HIV charity saved from closure after huge public support boost
HIV charity The Sussex Beacon has been saved from closure after a huge public effort to save it.
Situated just outside of Brighton, The Beacon has been operating for 25 years, providing crucial services for those with HIV which has been complicated by other health conditions.
The charity, which provided over 2000 beds to patients last year, say their service costs more than £2m a year to run.
It received an outpouring of generosity from the local community as politicians, businesses, other charities and the general public all worked to create a series of sponsored events which can help the Charity survive.
Simon Dowe, the CEO of the charity said the action “brought a lump to my throat”.
He told BuzzFeed News that they never usually received “one-off” donations, and were overjoyed at the prospect of community fundraising.
“Generally our target population are quite poor, so we don’t get a lot of one-off donations, but there’s been a lot of community fundraising going on, which is brilliant: people doing things in bars, putting £5 in a bucket. We went to a cabaret night that was put on for the Beacon last night,” he said.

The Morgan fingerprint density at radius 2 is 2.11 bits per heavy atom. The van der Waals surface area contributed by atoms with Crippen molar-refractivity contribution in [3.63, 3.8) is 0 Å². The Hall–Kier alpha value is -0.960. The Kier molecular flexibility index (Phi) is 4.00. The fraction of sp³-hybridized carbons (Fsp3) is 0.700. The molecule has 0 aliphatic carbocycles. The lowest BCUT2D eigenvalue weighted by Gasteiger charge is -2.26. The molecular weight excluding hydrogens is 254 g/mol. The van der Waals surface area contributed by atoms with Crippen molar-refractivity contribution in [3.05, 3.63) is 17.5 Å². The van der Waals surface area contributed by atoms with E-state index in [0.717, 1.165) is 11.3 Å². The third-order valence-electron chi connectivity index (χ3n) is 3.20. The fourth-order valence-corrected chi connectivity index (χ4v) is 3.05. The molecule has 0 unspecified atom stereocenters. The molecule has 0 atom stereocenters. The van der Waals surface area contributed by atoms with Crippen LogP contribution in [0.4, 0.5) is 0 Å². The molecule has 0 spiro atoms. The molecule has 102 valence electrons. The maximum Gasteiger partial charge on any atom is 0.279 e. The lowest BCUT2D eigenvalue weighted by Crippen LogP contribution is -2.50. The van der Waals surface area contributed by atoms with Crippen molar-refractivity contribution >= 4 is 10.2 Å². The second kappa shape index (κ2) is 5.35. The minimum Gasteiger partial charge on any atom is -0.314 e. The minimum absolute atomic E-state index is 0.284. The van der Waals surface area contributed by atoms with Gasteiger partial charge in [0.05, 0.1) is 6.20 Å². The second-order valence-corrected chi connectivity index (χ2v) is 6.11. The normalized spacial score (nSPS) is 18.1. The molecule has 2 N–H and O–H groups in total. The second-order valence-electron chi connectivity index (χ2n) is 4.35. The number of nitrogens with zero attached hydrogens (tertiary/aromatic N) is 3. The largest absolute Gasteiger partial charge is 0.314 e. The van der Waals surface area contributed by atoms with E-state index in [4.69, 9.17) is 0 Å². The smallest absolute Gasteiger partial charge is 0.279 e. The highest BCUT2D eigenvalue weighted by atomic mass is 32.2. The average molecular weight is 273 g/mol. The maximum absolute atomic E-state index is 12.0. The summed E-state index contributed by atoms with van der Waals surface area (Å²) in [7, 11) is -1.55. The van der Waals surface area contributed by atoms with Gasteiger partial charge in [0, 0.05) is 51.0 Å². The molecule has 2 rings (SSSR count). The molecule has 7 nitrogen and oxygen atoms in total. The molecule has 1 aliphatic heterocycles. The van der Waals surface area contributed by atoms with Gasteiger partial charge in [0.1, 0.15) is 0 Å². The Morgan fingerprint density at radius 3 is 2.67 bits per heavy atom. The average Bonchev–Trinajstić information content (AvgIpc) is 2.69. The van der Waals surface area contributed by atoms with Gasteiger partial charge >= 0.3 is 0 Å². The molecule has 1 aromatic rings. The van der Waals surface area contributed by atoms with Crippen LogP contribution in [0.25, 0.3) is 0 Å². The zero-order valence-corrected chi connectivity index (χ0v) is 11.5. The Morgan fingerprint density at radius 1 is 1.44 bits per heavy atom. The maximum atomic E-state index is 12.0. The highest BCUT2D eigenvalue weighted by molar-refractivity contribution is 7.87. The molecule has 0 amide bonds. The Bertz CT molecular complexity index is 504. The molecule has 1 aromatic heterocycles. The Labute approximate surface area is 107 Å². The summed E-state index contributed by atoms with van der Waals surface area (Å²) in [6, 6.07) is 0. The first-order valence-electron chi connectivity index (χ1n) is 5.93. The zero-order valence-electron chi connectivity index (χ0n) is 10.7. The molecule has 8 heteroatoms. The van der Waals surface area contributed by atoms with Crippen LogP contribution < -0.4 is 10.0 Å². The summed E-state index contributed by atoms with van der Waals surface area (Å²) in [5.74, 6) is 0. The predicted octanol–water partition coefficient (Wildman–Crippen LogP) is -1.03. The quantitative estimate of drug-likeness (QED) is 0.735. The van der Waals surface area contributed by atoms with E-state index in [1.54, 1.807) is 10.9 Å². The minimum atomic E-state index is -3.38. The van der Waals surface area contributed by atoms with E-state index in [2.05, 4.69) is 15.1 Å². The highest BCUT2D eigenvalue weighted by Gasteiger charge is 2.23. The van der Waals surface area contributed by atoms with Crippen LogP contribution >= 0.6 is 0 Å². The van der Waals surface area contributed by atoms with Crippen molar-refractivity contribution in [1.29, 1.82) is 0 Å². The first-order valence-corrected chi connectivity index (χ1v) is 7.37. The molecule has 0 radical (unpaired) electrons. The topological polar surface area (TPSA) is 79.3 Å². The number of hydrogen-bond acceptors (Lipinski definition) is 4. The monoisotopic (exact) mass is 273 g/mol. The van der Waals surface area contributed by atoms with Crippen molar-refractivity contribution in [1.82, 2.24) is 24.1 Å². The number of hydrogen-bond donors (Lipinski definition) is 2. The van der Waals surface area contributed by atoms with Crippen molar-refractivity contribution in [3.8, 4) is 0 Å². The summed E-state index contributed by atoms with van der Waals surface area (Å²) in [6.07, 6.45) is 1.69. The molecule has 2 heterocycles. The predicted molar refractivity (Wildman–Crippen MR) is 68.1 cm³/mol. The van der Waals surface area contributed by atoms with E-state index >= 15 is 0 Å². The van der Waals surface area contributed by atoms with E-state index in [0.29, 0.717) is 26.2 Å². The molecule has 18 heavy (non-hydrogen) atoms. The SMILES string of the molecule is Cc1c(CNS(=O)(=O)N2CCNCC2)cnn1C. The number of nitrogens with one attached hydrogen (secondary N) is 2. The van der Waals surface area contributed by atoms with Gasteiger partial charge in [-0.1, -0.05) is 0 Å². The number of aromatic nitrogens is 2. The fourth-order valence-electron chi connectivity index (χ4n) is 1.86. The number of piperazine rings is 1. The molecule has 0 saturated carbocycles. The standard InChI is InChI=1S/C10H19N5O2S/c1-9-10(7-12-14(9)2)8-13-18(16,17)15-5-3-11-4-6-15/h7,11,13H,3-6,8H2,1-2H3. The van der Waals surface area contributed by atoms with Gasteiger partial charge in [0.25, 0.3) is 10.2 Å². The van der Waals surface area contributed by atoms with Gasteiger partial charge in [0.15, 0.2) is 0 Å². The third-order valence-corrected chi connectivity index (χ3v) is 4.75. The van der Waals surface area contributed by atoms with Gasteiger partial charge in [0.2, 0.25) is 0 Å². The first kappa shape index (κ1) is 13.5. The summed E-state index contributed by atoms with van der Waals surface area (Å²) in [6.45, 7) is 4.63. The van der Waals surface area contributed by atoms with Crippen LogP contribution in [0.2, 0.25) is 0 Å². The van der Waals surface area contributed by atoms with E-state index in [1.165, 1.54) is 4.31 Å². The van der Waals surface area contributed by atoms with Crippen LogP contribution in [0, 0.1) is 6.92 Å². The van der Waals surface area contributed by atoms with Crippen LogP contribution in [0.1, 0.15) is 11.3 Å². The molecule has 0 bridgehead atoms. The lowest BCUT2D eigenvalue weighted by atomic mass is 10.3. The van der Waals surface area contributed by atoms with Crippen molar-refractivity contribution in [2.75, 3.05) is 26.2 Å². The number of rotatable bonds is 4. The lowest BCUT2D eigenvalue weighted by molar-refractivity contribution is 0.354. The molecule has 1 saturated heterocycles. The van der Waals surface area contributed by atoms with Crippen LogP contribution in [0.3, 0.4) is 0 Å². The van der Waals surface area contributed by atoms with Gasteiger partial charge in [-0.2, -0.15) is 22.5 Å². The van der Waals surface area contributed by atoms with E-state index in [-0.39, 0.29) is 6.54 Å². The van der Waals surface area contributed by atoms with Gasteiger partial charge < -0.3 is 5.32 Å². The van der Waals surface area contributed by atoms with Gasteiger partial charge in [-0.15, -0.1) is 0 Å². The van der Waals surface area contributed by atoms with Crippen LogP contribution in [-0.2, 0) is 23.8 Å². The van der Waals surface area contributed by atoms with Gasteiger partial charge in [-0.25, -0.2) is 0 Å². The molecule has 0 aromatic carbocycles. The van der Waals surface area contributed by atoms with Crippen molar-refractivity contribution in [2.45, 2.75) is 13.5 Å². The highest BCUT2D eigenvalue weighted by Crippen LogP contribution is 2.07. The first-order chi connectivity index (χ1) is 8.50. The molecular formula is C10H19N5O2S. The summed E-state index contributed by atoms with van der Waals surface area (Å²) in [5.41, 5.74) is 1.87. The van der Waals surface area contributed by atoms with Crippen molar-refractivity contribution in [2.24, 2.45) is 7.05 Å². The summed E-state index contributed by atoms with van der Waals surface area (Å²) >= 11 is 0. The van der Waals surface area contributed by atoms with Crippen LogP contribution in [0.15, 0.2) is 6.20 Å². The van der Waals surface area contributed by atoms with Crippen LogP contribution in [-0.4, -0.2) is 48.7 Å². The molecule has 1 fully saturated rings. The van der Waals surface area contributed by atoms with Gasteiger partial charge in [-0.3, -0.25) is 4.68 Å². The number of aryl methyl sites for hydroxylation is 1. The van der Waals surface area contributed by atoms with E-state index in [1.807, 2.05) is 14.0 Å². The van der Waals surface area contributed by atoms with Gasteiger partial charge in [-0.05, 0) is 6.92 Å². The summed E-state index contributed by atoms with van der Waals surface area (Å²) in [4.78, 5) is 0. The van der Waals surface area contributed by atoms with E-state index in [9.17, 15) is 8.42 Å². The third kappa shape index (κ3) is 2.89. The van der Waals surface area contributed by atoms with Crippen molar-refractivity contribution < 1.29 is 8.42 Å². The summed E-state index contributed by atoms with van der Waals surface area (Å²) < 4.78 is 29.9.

More from PinkNews
Dowe added that his own staff were contributing to the fundraising.
He said: “It speaks volumes about everyone’s feelings and how everyone wants to be together and fundraise for the organisation that they work for.”
As well as local MP’s Peter Kyle and Caroline Lucas extending their help, the Terrence Higgins Trust and The Roddick Foundation are both set to provide grants to the charity.
Dowe feels “relieved that the staff are no longer at risk of redundancy” and described the looming cuts as a “horrible pressure”.
As well as the staff, Dowe was worried about how current patients would handle the news.
“It was a huge thing because I knew it would cause service users anxiety, so we tried to handle that as well as possible,” he explained.